Copyright © 2021 Albuquerque Journal
Whenever University of New Mexico wide receiver Luke Wysong confronts a highly intense game or moment, the freshman thinks back to what his father, uncle and Cleveland High coaches always told him: Never make any moment bigger than what it is.
And then there’s one more part to that statement, Wysong’s actions in those moments.
“Just do me,” he says.
Wysong (19 catches for 117 yards) delivered some big plays throughout the first three games of the season, but then he gained a larger role when he received his first start last Saturday at UTEP, amid adversity to the Lobos’ wide receiver group.
Wysong said he never felt any pressure when UNM wide receivers Mannie Logan-Greene, Keyonta Lanier, Elijah Queen, Andrew Erickson and Zarak Scruggs Jr. were ruled out after a COVID-19 positive case on the team, and subsequent contact tracing protocols that also left freshman tight end Trace Bruckler unavailable.
Sophomore Jace Taylor and Erickson’s younger brother, Austin, a freshman out of Manzano, also made their first start of the season.
“There was no one who was bright-eyed or not prepared for the moment,” UNM coach Danny Gonzales said. “They didn’t make a lot of assignment errors. … They have the right mentality. If you have an opportunity, make it count. We have a lot more depth than we thought.”
The starting-lineup changes came the day before the Lobos faced the Miners, leaving UNM without its top three offensive playmakers in Logan-Greene, Lanier and Andrew Erickson.
The remaining available receivers, including Volcano Vista graduate Joah Flores and Missouri transfer Cjay Boone, helped the Lobos (2-2) build a 10-3 lead at halftime. But then quarterback Terry Wilson battled hamstring issues, leading to a scoreless second half and a 20-13 loss.
With the status of the six who were out undetermined for the Lobos’ Mountain West Conference opener Saturday against Air Force (3-1, 0-1 MWC), Wysong, Taylor and Austin Erickson are slated to start again.
There is a possibility that some of the six who were out against UTEP will be cleared for Saturday’s game, but it won’t be announced until game day, Gonzales said. Practices have been closed this week, and whether any of the six could get work before Saturday isn’t publicly known.
Taylor, from Lake Havasu, Arizona, says he’ll be ready, adding the receivers’ mentality has been: “Man down, man up.”
Wilson said on Tuesday that he was planning to receive treatment throughout the week and will be ready to play. He said he has confidence in the receivers and knows that they can make plays.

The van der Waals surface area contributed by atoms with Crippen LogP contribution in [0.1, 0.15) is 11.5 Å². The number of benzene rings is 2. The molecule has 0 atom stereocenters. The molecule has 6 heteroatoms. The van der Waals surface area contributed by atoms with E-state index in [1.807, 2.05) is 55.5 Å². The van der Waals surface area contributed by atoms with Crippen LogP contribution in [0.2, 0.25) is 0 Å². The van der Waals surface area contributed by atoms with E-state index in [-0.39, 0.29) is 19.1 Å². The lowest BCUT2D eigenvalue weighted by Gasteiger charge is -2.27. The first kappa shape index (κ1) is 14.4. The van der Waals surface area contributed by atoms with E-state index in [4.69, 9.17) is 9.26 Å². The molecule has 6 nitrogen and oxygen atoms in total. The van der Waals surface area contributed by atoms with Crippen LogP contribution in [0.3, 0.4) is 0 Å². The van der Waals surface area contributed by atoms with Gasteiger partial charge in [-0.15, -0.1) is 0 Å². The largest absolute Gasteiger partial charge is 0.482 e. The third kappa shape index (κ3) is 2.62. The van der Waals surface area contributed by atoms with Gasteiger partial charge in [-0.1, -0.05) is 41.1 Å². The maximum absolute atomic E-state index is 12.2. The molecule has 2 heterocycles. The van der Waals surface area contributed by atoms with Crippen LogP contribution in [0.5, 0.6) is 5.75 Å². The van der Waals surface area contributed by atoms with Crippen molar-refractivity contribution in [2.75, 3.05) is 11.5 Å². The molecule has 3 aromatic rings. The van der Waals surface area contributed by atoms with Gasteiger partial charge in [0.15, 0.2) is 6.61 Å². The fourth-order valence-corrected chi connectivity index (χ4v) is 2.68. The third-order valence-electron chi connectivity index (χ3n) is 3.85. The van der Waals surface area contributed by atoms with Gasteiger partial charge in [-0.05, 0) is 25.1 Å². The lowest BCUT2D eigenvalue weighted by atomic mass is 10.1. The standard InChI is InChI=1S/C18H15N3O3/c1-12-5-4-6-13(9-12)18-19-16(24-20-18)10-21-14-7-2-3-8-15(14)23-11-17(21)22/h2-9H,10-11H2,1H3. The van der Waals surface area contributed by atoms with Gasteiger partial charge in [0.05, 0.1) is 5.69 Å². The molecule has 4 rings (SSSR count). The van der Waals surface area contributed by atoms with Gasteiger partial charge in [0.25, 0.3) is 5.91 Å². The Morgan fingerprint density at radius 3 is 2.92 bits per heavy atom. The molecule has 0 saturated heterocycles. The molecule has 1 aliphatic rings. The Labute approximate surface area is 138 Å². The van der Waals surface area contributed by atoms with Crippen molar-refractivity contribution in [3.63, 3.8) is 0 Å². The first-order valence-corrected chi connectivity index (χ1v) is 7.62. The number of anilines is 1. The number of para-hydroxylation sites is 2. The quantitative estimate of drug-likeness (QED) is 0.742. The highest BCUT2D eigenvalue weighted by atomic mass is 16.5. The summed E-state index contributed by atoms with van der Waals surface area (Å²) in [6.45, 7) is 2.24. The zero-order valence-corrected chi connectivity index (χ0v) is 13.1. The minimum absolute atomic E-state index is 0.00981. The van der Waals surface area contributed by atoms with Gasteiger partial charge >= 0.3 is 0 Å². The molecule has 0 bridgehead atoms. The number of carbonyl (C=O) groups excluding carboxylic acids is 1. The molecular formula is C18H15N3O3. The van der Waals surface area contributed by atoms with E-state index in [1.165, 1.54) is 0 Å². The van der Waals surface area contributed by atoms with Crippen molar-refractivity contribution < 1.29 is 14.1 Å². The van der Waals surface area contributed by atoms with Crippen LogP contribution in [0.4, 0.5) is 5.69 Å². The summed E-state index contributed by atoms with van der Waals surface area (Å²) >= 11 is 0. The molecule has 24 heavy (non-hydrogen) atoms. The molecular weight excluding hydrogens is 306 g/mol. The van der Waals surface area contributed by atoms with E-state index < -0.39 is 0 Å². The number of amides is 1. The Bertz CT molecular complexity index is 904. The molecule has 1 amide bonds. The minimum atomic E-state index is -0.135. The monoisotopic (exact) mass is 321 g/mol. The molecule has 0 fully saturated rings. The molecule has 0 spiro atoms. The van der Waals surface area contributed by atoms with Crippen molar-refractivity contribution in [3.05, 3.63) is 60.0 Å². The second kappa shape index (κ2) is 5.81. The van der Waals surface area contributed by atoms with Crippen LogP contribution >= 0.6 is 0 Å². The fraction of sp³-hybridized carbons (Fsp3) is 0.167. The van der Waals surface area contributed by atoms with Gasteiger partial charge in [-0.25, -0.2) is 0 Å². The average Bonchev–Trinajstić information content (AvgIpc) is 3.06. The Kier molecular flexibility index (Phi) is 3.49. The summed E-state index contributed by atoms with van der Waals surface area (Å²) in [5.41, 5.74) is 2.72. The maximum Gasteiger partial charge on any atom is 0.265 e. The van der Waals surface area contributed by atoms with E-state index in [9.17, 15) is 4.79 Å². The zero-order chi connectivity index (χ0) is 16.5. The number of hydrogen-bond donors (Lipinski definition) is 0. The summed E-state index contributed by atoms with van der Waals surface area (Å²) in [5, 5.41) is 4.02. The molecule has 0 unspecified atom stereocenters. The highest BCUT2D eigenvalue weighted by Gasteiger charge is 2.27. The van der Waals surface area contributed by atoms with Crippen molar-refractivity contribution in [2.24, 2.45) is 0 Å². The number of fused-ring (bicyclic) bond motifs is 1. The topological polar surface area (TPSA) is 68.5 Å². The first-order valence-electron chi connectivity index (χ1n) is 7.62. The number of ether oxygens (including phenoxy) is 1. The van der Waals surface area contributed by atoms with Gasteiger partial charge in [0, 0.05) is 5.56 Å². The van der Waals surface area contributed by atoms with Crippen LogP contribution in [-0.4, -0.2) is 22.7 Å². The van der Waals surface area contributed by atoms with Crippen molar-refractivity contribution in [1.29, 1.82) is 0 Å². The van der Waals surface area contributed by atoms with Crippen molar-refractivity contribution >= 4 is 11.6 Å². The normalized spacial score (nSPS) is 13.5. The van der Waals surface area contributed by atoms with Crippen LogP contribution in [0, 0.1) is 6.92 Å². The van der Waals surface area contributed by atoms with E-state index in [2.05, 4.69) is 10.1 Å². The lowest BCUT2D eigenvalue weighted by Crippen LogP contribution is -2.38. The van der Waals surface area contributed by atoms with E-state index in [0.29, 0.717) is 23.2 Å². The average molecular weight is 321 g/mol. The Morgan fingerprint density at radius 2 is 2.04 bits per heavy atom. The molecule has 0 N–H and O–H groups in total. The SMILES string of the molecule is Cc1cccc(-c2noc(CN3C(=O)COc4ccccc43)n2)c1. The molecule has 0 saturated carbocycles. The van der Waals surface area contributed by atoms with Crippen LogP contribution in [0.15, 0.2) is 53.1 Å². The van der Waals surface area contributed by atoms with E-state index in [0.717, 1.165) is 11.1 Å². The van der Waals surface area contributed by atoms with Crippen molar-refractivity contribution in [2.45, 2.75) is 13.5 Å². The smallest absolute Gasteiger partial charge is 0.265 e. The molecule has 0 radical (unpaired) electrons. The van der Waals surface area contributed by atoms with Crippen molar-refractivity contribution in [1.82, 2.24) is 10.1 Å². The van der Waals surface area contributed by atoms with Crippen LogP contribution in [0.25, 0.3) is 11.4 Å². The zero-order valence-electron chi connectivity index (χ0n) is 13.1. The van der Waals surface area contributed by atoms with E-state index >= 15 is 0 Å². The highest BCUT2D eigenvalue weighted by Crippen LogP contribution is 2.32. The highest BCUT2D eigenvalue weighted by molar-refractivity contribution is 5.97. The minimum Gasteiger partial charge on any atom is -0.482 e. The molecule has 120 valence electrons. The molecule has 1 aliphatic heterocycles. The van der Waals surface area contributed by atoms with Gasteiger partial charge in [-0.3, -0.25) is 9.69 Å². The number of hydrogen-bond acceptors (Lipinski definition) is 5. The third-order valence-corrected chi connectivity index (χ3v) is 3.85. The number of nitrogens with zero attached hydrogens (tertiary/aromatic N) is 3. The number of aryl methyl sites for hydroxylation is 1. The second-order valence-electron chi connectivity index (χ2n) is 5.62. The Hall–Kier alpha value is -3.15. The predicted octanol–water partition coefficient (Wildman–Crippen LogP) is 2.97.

Taylor provided an example of that when he caught a 17-yard pass on third-and-10 early in the first quarter. It was his first college catch. That helped keep the Lobos’ drive alive and they went on to score when Wilson capped a gritty, eight-play, 67-yard drive with a 12-yard run.
“We’re trained for this,” Taylor said of dealing with the adversity of losing playmakers. “The receiver group as a whole, we’re so deep we have a lot of guys who can play. So, yeah, the receiver group did take a hit, and it sucks to lose those guys, but I think the guys we have right now we’ve really stepped up and accepted the challenge.”
Wysong’s 28-yard reception early in the second quarter on 3rd-and-8 helped set up Andrew Shelley’s 43-yard field goal.
Wysong hopes to make more big plays against the Falcons at University Stadium. Gonzales believes Wysong can be a special player for the Lobos. The 5-foot-10, 170-pound speedster was named the Journal’s 6-A State Player of the Year, and also received the state’s top honor from Gatorade after catching 15 passes for 429 yards and six touchdowns for Cleveland High during a shortened senior season in the spring.
Wysong had already committed to the Lobos before the season. His father, Adam, and two uncles, Ben and Daniel, played football at UNM. Wysong’s mother, Beth, played volleyball for the Lobos.
“It’s been crazy,” Wysong said of his freshman season thus far. “College is definitely a lot different than high school. In front of my hometown crowd, it’s pretty cool. I enjoy playing in front of the same people that I’ve always been playing in front of. The support that I get from my friends and family and people in the community, it’s crazy. I really enjoy it. I wouldn’t trade it for anything. I’m very thankful. I’m blessed to have all the opportunities that I’ve been given.”